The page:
The United States (U.S.) South, 13 southeastern states from Virginia to Texas, has approximately 245 million acres of forestland, covering about 46% of the total land use. Forestry operations, logging, and wood-based manufacturing industries are vital to the rural economy, as the forest product industry is one of the top employers among all manufacturing industries in rural counties. Since early 2020, every sector of the economy throughout the world has grappled with the global COVID-19 Pandemic, and forestry and forest product industry are no exception. The overall goal of this project is to evaluate the impacts of the COVID-19 Pandemic on forestry and forest product industry in the U.S. South, and identify, develop, and disseminate the strategies to revitalize the southern forest-based rural economy in the post-pandemic era. The specific objectives are to: 1) evaluate the impacts of the COVID-19 Pandemic on roundwood markets, forest landowners, and forest management in the U.S. South; 2) examine the impacts of the pandemic on forest-based employment and workforce involved in the forestry supply chain in rural southern states; 3) investigate the pandemic impacts on the forest product industry including their corporate social responsibility contribution during the pandemic; and 4) develop and deliver an Extension program in the post-pandemic forest management strategies and rural economic development to promote rural prosperity in forested counties in the U.S. South. Understanding the Pandemic impacts on the forest sector and exploring the possible forest management strategies in the post-pandemic era could help develop public policies and revitalize the forest-based rural county economies in the southern states.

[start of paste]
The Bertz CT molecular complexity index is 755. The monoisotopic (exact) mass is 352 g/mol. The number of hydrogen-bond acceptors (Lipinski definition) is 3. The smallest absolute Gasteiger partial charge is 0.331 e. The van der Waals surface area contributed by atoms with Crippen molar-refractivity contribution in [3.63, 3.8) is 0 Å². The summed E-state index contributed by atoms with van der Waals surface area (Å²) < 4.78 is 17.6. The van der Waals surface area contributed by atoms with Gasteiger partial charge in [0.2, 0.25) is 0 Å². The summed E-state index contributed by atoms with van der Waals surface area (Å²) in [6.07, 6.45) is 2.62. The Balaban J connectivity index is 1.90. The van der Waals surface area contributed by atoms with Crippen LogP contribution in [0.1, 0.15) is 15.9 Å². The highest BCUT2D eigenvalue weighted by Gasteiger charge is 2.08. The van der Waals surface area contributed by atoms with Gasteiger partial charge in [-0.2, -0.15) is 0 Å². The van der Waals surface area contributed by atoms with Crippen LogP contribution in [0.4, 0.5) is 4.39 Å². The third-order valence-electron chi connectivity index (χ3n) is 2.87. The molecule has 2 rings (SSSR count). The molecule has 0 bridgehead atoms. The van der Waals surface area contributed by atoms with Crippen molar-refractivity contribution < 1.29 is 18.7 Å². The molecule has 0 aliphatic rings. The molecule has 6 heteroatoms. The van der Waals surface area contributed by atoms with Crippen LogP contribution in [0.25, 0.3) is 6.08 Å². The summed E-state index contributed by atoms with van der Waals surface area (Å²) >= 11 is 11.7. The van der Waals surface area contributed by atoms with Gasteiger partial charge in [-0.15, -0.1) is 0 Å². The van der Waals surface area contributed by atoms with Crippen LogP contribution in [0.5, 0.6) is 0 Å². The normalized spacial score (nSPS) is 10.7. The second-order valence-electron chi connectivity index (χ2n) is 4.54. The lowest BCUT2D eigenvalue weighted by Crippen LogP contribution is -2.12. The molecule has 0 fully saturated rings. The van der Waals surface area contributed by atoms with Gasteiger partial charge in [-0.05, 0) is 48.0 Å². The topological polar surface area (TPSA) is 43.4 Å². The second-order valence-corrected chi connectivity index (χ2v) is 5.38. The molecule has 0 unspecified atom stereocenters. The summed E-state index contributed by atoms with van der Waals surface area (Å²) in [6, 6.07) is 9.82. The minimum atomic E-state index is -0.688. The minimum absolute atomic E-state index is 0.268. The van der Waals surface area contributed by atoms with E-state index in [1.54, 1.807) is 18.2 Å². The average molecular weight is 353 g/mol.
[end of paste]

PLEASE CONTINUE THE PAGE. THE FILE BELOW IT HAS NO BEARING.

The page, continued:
The US South has 245 million acres of forestland covering 46% of total land use. This region is the largest wood basket in the world where 60% of US timber derives largely from managed softwood plantations and hardwood forests. These forest systems are major economic engines to rural economies. However, nationwide, forest resources has the lowest minority representation within Food, Agricultural, Natural Resources, and Human Sciences and even lower representation in the US South. Diversity enrollment and matriculation have failed due to poor intersections of academic support, peer community support, mentoring, leadership development, and ÃƒÂ¢Ã¢â€šÂ¬Ã…â€œreadinessÃƒÂ¢Ã¢â€šÂ¬Ã‚Â work skills. This NNF program builds on a pilot program to pipeline minority undergraduates from HBCUs to successful graduate training in forest resources at NC State University (NCSU). The proposed program recruits HBCU undergraduates and offers pre-admission mentoring and professional development for a MasterÃƒÂ¢Ã¢â€šÂ¬Ã¢â€žÂ¢s of Forestry at NCSU. Our NNF program will recruit and retain four, high-caliber minority forestry graduate students and prepare them for matriculation and professional success through NNF-specific programmatic, curricular, and industry experiences in forest resources. Key NNF program elements are a minority Mentoring/Leadership Community (MLC), certified forest curriculum, and industry internships in the automation, economics, biotechnology, and science communication of forest resources. The NNF cohort will mentor minority undergraduates, disseminate their experiences, network with professionals, and participate in annual NNF program performance assessment to support pipeline sustainability. This project supports USDAÃƒÂ¢Ã¢â€šÂ¬Ã¢â€žÂ¢s goal to develop a diverse and highly-skilled workforce for employment shortages in forest resources.